Shiru Lim on Pappardelle, Pâte Feuilletée and Political Utterances

Shiru Lim on Pappardelle, Pâte Feuilletée and Political Utterances

Hello colleagues—Kolleagues?—and whoever else who has happened to find this post. It’s an odd time to be writing about research—something that has most certainly taken a back seat in these stressful and alien circumstances. But it on occasion also serves as a welcome distraction from said circumstances. That, and nursing all my new hobbies. Like tending to the new horticultural additions to the house. Or making another batch of pappardelle using the new pasta machine. Or taking care of the new sourdough starter. Who else is having a go at naturally leavened pâte feuilletée this weekend?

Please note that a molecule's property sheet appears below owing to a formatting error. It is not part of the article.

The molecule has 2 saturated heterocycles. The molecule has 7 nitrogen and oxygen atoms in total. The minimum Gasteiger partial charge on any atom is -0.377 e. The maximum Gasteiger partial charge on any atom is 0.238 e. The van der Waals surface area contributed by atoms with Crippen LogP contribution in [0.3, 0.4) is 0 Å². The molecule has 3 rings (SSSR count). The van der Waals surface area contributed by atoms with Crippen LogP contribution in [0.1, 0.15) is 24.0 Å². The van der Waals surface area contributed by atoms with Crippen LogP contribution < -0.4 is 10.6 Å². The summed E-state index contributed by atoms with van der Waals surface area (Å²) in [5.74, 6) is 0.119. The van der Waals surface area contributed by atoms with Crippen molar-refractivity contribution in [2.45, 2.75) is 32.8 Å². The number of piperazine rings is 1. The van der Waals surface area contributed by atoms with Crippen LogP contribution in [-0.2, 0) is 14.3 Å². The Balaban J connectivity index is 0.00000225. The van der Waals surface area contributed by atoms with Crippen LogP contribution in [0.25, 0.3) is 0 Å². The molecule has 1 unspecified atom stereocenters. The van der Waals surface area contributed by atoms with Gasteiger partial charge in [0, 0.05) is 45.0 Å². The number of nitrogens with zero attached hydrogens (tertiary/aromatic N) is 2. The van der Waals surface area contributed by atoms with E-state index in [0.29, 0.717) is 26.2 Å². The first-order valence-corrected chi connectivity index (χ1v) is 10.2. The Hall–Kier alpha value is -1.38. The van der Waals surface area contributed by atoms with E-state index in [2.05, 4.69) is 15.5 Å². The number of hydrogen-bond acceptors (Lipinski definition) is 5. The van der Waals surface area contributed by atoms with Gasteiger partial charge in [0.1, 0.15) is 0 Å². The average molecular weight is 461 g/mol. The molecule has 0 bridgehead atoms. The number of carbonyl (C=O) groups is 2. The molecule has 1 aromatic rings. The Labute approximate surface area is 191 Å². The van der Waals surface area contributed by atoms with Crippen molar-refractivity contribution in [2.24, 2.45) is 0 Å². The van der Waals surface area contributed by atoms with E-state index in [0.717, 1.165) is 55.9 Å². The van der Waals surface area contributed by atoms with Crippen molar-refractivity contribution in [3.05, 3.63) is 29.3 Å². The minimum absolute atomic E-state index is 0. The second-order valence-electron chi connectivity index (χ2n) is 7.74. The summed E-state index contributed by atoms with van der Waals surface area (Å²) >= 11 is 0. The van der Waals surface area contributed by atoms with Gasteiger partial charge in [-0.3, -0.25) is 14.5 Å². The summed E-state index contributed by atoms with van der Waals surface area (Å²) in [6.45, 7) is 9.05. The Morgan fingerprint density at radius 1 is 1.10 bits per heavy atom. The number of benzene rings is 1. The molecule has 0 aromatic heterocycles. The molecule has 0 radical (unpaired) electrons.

But I’m sure you’re not here to read about my lockdown culinary projects. Nevertheless, since you can find out more about my overarching research interests and projects elsewhere on this website, I thought I’d use this post to highlight, in more general terms, the aspects of my research that have preoccupied my thinking in recent weeks—my current research moment as it were.

It might help if I began by putting my work in terms to which we might all be able to relate. When the coronavirus first hit Europe, it precipitated a lot of doubt. How serious is the disease? If we take measures against its spread, how serious should they be? And how serious would the effects of those measures be? How seriously should we take the injunctions to self-isolate, even if we’re in demonstrably good health? In fewer words, how seriously should we take COVID-19 and its impact on myriad facets of our lives?